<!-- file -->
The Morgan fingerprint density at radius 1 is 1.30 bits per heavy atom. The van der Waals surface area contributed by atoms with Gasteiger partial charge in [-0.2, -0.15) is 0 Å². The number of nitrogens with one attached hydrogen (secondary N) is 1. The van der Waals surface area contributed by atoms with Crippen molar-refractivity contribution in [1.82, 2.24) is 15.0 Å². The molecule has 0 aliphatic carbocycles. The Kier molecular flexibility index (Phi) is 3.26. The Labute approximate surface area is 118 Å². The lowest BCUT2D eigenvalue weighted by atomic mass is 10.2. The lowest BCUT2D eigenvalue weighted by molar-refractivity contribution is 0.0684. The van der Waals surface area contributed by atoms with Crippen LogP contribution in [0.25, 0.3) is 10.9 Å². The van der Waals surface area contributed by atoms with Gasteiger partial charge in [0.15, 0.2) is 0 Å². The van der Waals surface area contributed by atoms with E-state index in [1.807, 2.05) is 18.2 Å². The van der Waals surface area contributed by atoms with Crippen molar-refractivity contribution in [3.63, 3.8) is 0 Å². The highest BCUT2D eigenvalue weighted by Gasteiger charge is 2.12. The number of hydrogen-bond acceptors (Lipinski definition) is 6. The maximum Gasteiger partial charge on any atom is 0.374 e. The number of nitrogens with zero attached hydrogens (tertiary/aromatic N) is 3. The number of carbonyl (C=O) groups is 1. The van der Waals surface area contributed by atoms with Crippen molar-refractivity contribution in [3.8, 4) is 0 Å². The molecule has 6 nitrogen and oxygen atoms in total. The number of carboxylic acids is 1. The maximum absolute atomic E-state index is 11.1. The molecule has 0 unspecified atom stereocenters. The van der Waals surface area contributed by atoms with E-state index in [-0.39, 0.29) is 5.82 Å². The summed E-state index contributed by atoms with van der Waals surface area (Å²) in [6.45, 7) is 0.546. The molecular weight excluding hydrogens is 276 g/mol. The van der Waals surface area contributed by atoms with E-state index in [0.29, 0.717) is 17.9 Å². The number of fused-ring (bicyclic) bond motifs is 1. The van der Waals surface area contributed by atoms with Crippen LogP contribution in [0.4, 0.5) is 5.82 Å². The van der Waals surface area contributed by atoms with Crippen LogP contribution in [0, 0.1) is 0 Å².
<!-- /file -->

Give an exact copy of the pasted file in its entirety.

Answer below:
The Morgan fingerprint density at radius 1 is 1.30 bits per heavy atom. The van der Waals surface area contributed by atoms with Gasteiger partial charge in [-0.2, -0.15) is 0 Å². The number of nitrogens with one attached hydrogen (secondary N) is 1. The van der Waals surface area contributed by atoms with Crippen molar-refractivity contribution in [1.82, 2.24) is 15.0 Å². The molecule has 0 aliphatic carbocycles. The Kier molecular flexibility index (Phi) is 3.26. The Labute approximate surface area is 118 Å². The lowest BCUT2D eigenvalue weighted by atomic mass is 10.2. The lowest BCUT2D eigenvalue weighted by molar-refractivity contribution is 0.0684. The van der Waals surface area contributed by atoms with Crippen LogP contribution in [0.25, 0.3) is 10.9 Å². The van der Waals surface area contributed by atoms with Gasteiger partial charge in [0.15, 0.2) is 0 Å². The van der Waals surface area contributed by atoms with E-state index in [1.807, 2.05) is 18.2 Å². The van der Waals surface area contributed by atoms with Crippen molar-refractivity contribution in [3.63, 3.8) is 0 Å². The highest BCUT2D eigenvalue weighted by Gasteiger charge is 2.12. The number of hydrogen-bond acceptors (Lipinski definition) is 6. The maximum Gasteiger partial charge on any atom is 0.374 e. The number of nitrogens with zero attached hydrogens (tertiary/aromatic N) is 3. The number of carbonyl (C=O) groups is 1. The van der Waals surface area contributed by atoms with Crippen molar-refractivity contribution in [3.8, 4) is 0 Å². The molecule has 6 nitrogen and oxygen atoms in total. The number of carboxylic acids is 1. The maximum absolute atomic E-state index is 11.1. The molecule has 0 unspecified atom stereocenters. The van der Waals surface area contributed by atoms with E-state index in [-0.39, 0.29) is 5.82 Å². The summed E-state index contributed by atoms with van der Waals surface area (Å²) in [6.45, 7) is 0.546. The molecular weight excluding hydrogens is 276 g/mol. The van der Waals surface area contributed by atoms with E-state index in [0.29, 0.717) is 17.9 Å². The number of fused-ring (bicyclic) bond motifs is 1. The van der Waals surface area contributed by atoms with Crippen LogP contribution in [0.4, 0.5) is 5.82 Å². The van der Waals surface area contributed by atoms with Crippen LogP contribution in [0, 0.1) is 0 Å².